Published Humanitas, Volume IX, No. 1, 1996

Thomas Hobbes’s Leviathan and John Locke’s Two Treatises of Government are sometimes seen as the two greatest works of political philosophy in the English language. At the beginning of this century the relationship between these two authors and their two books seemed clear. Scholars believed that by championing powerful ideas in favor of limited, constitutional government Locke had decisively refuted Hobbes’s absolutist notions. Carl Becker and Merle Curti pointed out that the ideas of the two men were antithetical. They assured their readers that Locke’s ideas, not Hobbes’s ideas, had held sway during the preceding two hundred years, and that Locke’s ideas, not Hobbes’s ideas, had powerfully molded Anglo-American liberalism. Becker argued that Locke was the most influential apologist of the Glorious Revolution, and noted that sharp echoes of Locke’s thunder could be heard in the Declaration of Independence. Hobbes was dismissed as wrongheaded, even if it was admitted that he was clever. No one dreamed that it was “possible to read Hobbes as a surprisingly liberal author.”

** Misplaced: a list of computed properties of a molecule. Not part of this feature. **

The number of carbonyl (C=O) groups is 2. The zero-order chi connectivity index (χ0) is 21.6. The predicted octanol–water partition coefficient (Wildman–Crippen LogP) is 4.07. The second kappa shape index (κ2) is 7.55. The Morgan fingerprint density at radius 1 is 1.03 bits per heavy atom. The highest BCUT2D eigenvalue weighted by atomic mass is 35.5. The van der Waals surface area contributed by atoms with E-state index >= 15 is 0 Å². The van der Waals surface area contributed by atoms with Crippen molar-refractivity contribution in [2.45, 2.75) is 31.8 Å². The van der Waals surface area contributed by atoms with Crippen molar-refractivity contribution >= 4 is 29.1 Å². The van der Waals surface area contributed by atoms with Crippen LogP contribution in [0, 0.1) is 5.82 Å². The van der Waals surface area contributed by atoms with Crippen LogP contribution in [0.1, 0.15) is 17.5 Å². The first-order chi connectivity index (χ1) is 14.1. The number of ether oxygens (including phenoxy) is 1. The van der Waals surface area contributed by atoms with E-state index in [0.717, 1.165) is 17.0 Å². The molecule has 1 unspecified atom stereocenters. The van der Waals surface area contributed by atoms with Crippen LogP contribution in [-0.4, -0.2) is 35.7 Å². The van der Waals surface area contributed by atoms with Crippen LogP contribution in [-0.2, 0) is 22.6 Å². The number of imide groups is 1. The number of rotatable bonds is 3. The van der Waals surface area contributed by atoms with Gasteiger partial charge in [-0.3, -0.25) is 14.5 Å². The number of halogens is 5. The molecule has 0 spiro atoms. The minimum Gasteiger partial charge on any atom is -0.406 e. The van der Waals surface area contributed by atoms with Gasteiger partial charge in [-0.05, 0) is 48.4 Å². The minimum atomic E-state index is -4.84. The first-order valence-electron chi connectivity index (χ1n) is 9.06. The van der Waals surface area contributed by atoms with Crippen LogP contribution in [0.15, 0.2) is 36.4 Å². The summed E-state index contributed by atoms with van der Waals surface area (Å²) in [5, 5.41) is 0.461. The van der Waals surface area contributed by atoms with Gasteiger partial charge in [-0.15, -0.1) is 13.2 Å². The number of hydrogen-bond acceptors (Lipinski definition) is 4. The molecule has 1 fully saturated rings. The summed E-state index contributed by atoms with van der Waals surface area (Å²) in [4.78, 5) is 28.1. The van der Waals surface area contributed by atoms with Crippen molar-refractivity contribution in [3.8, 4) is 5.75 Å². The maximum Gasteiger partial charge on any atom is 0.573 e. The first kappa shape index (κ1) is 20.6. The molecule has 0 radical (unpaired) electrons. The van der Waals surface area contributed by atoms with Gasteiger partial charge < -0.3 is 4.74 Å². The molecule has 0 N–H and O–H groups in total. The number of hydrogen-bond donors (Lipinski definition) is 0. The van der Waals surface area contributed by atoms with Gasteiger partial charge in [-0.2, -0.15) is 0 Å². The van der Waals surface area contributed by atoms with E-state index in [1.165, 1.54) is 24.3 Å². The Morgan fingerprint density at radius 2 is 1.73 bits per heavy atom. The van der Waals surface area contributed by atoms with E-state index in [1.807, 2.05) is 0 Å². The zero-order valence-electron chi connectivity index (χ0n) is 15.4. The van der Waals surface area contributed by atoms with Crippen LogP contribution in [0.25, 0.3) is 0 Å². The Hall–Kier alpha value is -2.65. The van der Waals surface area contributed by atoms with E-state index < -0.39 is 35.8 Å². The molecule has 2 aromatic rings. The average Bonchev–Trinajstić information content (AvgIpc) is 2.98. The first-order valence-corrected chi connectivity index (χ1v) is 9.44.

After World War II, scholars began to explore the relationship between Hobbes and Locke from new angles. Whereas Becker and Curti argued that the two men’s ideas were antithetical, it became fashionable to argue that they were similar. Leo Strauss suggested that Locke was a duplicitous disciple of Hobbes. Both men worked, Strauss claimed, to wreck Europe’s long natural-law tradition…

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